While there are more right-leaning publications than before, given the left’s still overwhelming dominance of the mainstream media, have things really changed that much since Reagan’s day?

By Geoffrey Dickens | | March 6, 2013 | 6:11 PM EST

At the same time that rising Republican Senate stars Rand Paul and Ted Cruz were making history with a filibuster Chris Matthews, on Wednesday's Hardball, insisted Paul and Cruz must be heroes to hate groups.

During a segment on the liberal Southern Poverty Law Center's new study about an increase of anti-government hate groups, Matthews demanded which politicians they supported: "Who do they root for?! They don't root for Rand Paul? Pat Buchanan? I mean who? They must like this new guy Ted Cruz. They must love Ted Cruz, c'mon!" (video after the jump)

By Paul Bremmer | | March 6, 2013 | 5:25 PM EST

Liberal PBS host Tavis Smiley recently became the latest media member to refer to the $85 billion sequester as “austerity.” On his self-titled show Tuesday night, the taxpayer-subsidized Smiley got all frowny while discussing the American economy with former FDIC chairwoman Sheila Bair:

"Since you raised the issue, let me ask how it is, in your mind at least, the notion of austerity, and whatever people in Washington don’t want to call it, that’s exactly what this is. Sequestration’s a big, fancy word. This is austerity masking as a conversation about deficit reduction as far as I’m concerned." [Video below. MP3 audio here.]

By Kristine Marsh | | March 6, 2013 | 4:17 PM EST

Facebook revealed it's bias again this week by allowing graphic images of nudity on a pro-abortion page to stay up amid complaints of it violating the social network’s “community standards.”

By Tom Blumer | | March 6, 2013 | 4:07 PM EST

President Obama's sequester-related press briefing on March 1 contained the usual fibs. Examples include but are certainly not limited to the following: "We've already cut $2.5 trillion in our deficit," when the entire amount involved is something which might happen in the future; his claim that his State of the Union laundry list "is the agenda that the American people voted for," when many of the items involved were never mentioned during the 2012 campaign; and that the sequester is "happening because of a choice that Republicans in Congress have made," despite the fact that his advisers with his personal approval originated the idea in 2011 and the reality that he was under no compulsion when he signed the bill setting it in place last week.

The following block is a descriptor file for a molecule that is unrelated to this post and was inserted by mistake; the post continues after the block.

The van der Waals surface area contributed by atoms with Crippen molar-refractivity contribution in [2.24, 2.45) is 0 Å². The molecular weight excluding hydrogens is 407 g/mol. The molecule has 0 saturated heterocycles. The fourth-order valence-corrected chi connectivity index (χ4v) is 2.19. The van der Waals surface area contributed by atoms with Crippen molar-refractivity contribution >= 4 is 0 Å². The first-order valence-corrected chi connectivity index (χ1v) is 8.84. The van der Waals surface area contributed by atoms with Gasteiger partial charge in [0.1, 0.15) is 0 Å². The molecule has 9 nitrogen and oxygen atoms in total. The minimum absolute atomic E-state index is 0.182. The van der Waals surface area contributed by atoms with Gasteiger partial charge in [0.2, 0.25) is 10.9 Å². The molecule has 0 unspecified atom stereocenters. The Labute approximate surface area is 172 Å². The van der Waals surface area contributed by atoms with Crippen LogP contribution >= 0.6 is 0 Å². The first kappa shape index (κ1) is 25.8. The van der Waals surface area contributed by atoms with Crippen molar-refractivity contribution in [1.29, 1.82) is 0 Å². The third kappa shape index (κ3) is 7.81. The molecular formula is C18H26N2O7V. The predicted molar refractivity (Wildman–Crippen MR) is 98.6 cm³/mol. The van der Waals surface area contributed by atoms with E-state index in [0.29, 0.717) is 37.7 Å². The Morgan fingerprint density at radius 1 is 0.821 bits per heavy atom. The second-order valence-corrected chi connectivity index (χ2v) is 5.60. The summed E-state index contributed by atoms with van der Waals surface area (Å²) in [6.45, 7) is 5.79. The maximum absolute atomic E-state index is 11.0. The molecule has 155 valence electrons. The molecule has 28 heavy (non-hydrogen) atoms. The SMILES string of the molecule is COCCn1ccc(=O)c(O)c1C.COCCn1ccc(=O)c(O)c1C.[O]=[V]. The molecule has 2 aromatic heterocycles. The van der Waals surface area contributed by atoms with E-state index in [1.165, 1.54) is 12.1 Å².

Since then, while the establishment press has largely ignored it, the Washington Post's Glenn Kessler has twice honed in on a relatively small but clearly refutable statement Obama uttered that day: "Starting tomorrow, everybody here, all the folks who are cleaning the floors at the Capitol ... they're going to have less pay. The janitors, the security guards, they just got a pay cut, and they've got to figure out how to manage that. That’s real." No it's not.

By Ken Shepherd | | March 6, 2013 | 3:48 PM EST

"As we talk about history, today marks the 6-year anniversary that Scooter Libby was convicted of lying and obstructing in the leak investigation which led to your cover as a covert CIA operative being blown," MSNBC's Thomas Roberts noted at the close of his March 6 MSNBC Live interview with Valerie Plame. "We're getting word now that he has had his voting rights restored," the MSNBC anchor added. "How do you feel, as you look back, hindsight being 20/20, about what that moment in time did to your life, where you are today?"

Plame answered that she and her husband Joe Wilson "worked really hard to rebuild our lives" and that they "wish that there had been further repercussions," because, "The whole episode is just a small example of a larger pattern of behavior that we saw under the Bush administration." But alas, speaking of history, this short exchange was a bit misleading for viewers as it was Colin Powell confidante Richard Armitage who had leaked Plame's name to columnist Robert Novak, albeit inadvertently. From CNN.com on September 8, 2006:

By Randy Hall | | March 6, 2013 | 3:29 PM EST

As the viewers of America continue to tune out his program in droves, CNN host Piers Morgan can at least take solace from the knowing that fellow anti-gun zealot Dianne Feinstein thinks he's a swell guy for being so shamelessly biased.

Honestly, though, that's not much of a consolation considering that the very edition of Morgan's show on which Feinstein gave him the compliment turned out being one of Morgan's lowest-rated episodes ever, drawing only 87,000 viewers in the key 25- to 54-year-old demographic that advertisers crave.